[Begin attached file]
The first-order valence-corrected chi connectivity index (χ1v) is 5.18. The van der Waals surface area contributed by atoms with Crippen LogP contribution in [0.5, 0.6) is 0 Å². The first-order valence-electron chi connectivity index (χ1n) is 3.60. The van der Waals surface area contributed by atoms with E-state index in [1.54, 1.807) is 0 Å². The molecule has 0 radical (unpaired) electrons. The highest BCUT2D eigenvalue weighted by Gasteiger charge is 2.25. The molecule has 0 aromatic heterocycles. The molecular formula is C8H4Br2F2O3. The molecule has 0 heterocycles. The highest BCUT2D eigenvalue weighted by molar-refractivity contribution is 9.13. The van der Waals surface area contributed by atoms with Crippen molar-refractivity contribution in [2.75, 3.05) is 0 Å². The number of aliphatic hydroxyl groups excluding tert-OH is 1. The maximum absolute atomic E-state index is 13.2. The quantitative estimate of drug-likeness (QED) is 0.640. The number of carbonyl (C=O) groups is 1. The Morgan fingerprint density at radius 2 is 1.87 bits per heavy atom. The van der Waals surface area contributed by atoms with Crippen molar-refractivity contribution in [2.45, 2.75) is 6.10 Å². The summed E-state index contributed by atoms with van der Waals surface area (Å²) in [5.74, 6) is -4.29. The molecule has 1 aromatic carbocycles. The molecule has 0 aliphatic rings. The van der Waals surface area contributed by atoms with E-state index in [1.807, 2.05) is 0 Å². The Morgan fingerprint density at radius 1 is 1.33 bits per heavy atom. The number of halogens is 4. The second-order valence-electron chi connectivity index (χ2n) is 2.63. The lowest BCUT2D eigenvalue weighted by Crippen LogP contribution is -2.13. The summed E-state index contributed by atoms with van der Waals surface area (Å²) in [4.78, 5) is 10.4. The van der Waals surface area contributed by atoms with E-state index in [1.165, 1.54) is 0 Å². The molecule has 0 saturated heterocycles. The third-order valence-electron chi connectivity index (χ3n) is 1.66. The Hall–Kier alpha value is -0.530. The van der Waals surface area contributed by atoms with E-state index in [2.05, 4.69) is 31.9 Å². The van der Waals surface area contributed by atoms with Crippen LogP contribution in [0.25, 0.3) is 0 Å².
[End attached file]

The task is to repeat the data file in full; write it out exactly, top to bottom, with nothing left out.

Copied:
The first-order valence-corrected chi connectivity index (χ1v) is 5.18. The van der Waals surface area contributed by atoms with Crippen LogP contribution in [0.5, 0.6) is 0 Å². The first-order valence-electron chi connectivity index (χ1n) is 3.60. The van der Waals surface area contributed by atoms with E-state index in [1.54, 1.807) is 0 Å². The molecule has 0 radical (unpaired) electrons. The highest BCUT2D eigenvalue weighted by Gasteiger charge is 2.25. The molecule has 0 aromatic heterocycles. The molecular formula is C8H4Br2F2O3. The molecule has 0 heterocycles. The highest BCUT2D eigenvalue weighted by molar-refractivity contribution is 9.13. The van der Waals surface area contributed by atoms with Crippen molar-refractivity contribution in [2.75, 3.05) is 0 Å². The number of aliphatic hydroxyl groups excluding tert-OH is 1. The maximum absolute atomic E-state index is 13.2. The quantitative estimate of drug-likeness (QED) is 0.640. The number of carbonyl (C=O) groups is 1. The Morgan fingerprint density at radius 2 is 1.87 bits per heavy atom. The van der Waals surface area contributed by atoms with Crippen molar-refractivity contribution in [2.45, 2.75) is 6.10 Å². The summed E-state index contributed by atoms with van der Waals surface area (Å²) in [5.74, 6) is -4.29. The molecule has 1 aromatic carbocycles. The molecule has 0 aliphatic rings. The van der Waals surface area contributed by atoms with E-state index in [1.807, 2.05) is 0 Å². The Morgan fingerprint density at radius 1 is 1.33 bits per heavy atom. The number of halogens is 4. The second-order valence-electron chi connectivity index (χ2n) is 2.63. The lowest BCUT2D eigenvalue weighted by Crippen LogP contribution is -2.13. The summed E-state index contributed by atoms with van der Waals surface area (Å²) in [4.78, 5) is 10.4. The van der Waals surface area contributed by atoms with E-state index in [1.165, 1.54) is 0 Å². The molecule has 0 saturated heterocycles. The third-order valence-electron chi connectivity index (χ3n) is 1.66. The Hall–Kier alpha value is -0.530. The van der Waals surface area contributed by atoms with E-state index in [2.05, 4.69) is 31.9 Å². The van der Waals surface area contributed by atoms with Crippen LogP contribution in [0.25, 0.3) is 0 Å².